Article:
How Painful is hip replacement surgery and how long does it last?

How Painful is hip replacement surgery and how long does it last? 1024 683 teamhri

When Steve woke up from his superPATH hip replacement surgery he felt absolutely no pain. His journey to this bed started the year before when he realized he wasn’t going to be able to continue to fish unless he had his hip replaced. As his eyes regained focus, Steve looked around the recovery room and saw Tammy, his nurse, watching over him. He tried to smile.


“Surgery is over,” Tammy said.


Everything seemed perfect. Except for one thing. He couldn’t move his legs. Tammy saw him looking down at his feet and reassured him right away.


“Remember, you had the spinal?”


Steve nodded. In fact, both Tammy and the nurse anesthetist warned him ahead of time that he would be having a spinal anesthetic during the surgery. The block was placed carefully in the operating room after Steve was sedated. He didn’t remember it at all. Tammy and the nurse anesthetist warned Steve that he wouldn’t be able to move his legs until the medicine in the spinal wore off; most of the time that’s before the patient even wakes up after hip replacement surgery. But people are different. Some people wake up faster than others. A few minutes later Steve was wiggling his toes, and an hour after that Tammy had him standing up and walking around the Ambulatory Surgery Center with a walker on his brand-new hip. Steve was sporting a grin from ear to ear. He felt absolutely no pain. Including the pain, he had before surgery, which was completely gone.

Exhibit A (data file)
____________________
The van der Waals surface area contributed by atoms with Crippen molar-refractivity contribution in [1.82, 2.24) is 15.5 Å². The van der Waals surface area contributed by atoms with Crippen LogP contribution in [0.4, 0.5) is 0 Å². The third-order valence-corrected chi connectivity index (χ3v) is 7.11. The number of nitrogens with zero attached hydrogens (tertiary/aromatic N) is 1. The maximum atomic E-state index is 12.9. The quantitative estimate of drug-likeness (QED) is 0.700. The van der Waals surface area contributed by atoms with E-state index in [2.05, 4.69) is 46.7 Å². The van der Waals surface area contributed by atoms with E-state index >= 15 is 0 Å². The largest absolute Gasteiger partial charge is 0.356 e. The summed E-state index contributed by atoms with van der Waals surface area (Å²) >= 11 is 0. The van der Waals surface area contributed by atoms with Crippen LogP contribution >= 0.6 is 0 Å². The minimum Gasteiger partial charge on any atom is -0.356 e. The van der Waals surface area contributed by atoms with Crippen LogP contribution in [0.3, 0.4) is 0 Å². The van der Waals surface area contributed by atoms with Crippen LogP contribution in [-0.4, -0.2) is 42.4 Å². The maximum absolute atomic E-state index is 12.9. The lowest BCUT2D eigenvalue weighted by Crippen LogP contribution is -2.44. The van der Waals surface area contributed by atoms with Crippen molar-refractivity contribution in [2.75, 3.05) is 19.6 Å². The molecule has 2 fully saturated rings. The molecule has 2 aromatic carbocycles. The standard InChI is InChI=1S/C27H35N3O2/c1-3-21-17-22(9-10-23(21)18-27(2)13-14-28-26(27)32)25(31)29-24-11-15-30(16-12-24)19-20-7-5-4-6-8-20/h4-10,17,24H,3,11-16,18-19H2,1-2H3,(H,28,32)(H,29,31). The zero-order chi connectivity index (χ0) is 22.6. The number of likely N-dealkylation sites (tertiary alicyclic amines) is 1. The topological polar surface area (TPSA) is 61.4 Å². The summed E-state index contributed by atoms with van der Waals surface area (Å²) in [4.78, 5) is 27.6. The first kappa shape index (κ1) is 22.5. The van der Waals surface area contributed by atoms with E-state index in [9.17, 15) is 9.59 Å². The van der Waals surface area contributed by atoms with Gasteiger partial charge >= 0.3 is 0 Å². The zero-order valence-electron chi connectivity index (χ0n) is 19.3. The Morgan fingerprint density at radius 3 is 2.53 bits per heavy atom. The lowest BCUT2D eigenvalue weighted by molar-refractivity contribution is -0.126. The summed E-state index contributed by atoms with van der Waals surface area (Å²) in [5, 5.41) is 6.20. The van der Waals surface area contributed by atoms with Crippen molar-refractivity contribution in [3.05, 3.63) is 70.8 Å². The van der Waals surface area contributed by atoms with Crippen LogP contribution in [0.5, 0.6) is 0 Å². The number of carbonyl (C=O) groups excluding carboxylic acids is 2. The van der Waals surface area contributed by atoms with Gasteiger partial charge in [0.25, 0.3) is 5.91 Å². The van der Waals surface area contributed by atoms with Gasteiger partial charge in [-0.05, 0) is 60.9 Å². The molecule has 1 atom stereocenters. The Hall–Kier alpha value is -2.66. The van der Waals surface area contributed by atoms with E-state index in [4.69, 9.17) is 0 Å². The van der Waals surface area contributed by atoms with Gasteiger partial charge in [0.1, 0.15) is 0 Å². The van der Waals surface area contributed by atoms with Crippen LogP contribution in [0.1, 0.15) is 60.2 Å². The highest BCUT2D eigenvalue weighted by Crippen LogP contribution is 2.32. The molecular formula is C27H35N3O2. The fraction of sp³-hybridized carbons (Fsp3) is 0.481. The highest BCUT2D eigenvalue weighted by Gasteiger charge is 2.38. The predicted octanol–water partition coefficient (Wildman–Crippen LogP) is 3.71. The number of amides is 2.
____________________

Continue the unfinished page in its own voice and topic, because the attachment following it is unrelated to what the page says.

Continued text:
Legacy hip replacement surgery using the posterior approach was so painful it required general anesthesia, which caused pneumonia and urinary tract infections. In general anesthesia, a breathing tube is inserted down your throat, and a ventilator machine breathes for you. Both the breathing tube and the ventilator require a level of sedation which is so deep it can only be achieved with high doses of potent drugs. If you are so sedated that you can tolerate a tube in your throat, then you are so sedated that you cannot protect your own airway. If you were to throw up while sedated and you are not able to protect your own airway, then there is a risk the vomit will go into your lungs. Aspiration of vomit into the lungs can cause pneumonia after surgery. Deep sedation can also cause urinary retention and the need for another tube in your bladder. Placing a tube in the bladder can lead to urinary tract infection. The superPATH and Anterior approaches are so much less painful than the legacy posterior approach that they do not require general anesthesia. That substantially lowers the risk of aspiration or urinary tract infection following surgery.


Today’s minimally invasive approaches, like superPATH and the Anterior, are so much less painful they can be done with a spinal instead of general anesthesia. Most people think of spinal anesthesia associated with having a baby. The patient is positioned bent over in a sitting position. By delivering the medications directly into the spinal canal there is little or no risk of stopping breathing and patients wake up faster and much fresher than they do with a general anesthetic. Pain relief with a spinal anesthetic is so strong a breathing tube and traditional general anesthesia are not necessary.